A lesson from Voltaire: Have a pocket of concentrated work, followed by a break, then more concentrated work, break and so on. Simply stating, Voltaire divided his day into small portions which allowed him to focus on his tasks and then get quick relief in the form of meeting someone, eating snacks, drinking coffee before returning to his work for another period of effort. Such a routine is manageable.

A lesson from Thomas Mann: First, get the most essential work done. For Mann, he would write from nine to noon. In this period of time, no one was allowed to call him, disturb him or contact him. Having finished the most important work by noon, one can then continue the momentum of positive action and flow throughout the rest of the day.

A lesson from Haruki Murakami: Do not deviate from your established routine. When working on a novel, Marukami’s day started at 4 am and ended at 9 pm. The day was filled with writing, which he did first thing in the morning and then he went running, swimming and spent time with his wife. Essentially repeating the same day over and over, one comes to build their focus and endurance and most importantly, the work gets done.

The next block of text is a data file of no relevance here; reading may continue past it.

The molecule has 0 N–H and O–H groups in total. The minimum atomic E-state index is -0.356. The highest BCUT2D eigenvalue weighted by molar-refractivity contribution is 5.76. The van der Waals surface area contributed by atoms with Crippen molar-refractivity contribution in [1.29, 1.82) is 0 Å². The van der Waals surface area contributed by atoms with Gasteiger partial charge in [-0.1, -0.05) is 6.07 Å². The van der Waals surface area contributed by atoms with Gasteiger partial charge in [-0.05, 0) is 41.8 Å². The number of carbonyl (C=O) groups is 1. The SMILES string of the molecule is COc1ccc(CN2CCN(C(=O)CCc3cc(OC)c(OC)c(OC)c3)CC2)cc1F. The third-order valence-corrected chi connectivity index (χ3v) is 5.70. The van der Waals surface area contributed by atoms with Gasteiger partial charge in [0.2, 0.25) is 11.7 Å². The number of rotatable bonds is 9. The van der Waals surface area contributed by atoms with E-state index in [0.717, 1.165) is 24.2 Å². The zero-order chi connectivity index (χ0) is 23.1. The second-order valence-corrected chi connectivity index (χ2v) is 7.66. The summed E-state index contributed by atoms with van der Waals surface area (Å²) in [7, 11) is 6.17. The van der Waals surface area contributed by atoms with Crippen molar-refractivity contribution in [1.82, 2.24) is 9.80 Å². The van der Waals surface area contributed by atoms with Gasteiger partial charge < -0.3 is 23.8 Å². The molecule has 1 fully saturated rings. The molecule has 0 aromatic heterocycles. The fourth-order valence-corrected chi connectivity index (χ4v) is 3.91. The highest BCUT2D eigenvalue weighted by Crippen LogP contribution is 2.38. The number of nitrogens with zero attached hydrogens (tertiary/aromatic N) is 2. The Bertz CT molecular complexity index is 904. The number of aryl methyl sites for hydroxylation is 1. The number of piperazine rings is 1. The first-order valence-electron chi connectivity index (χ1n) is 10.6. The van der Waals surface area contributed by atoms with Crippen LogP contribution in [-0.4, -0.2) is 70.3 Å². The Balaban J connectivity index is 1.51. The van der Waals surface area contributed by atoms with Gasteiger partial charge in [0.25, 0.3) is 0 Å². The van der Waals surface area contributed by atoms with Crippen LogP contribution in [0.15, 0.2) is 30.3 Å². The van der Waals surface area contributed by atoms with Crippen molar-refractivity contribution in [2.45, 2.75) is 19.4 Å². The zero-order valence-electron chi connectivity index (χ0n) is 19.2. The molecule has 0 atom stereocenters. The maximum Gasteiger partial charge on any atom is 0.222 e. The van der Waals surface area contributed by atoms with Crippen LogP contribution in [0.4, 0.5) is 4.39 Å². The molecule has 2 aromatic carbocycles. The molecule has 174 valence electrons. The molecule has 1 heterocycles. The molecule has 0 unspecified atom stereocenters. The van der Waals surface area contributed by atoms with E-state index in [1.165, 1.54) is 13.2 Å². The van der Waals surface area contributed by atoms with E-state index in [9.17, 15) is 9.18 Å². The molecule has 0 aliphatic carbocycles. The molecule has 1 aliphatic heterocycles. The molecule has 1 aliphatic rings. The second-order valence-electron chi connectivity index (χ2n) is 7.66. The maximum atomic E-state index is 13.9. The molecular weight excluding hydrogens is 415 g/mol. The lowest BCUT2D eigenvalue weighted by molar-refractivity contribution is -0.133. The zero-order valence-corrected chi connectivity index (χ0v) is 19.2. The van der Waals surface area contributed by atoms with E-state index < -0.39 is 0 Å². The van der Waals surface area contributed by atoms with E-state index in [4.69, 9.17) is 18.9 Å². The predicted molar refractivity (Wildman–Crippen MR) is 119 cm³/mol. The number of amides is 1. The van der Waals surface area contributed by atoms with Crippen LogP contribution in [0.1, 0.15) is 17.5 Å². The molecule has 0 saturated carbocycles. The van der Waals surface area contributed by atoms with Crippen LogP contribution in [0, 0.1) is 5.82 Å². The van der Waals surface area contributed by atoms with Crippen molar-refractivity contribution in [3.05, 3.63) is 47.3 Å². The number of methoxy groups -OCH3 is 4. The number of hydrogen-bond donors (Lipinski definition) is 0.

A lesson from Samuel Johnson: You’re not the only one who falls off the path and gives into laziness. As Johnson writes:

“My reigning sin, to which perhaps many others are appendant, is waste of time, and general sluggishness,” he wrote in his diary, and he told Boswell that “idleness is a disease which must be combated.” Yet, he added, he was temperamentally ill-equipped for the battle: “I myself have never persisted in any plan for two days together.”

It may be that you find it hard to stick to a routine. Chances are you’re not the only one. Artists throughout time have failed, recalibrated, adjusted their routines, shifted to working in the morning, or in the evening, and then failed again but that does not matter. Never accepting the failure is more important, for even if you are unable to stick with a particular routine, you can still get back on the path easier once you have fallen off.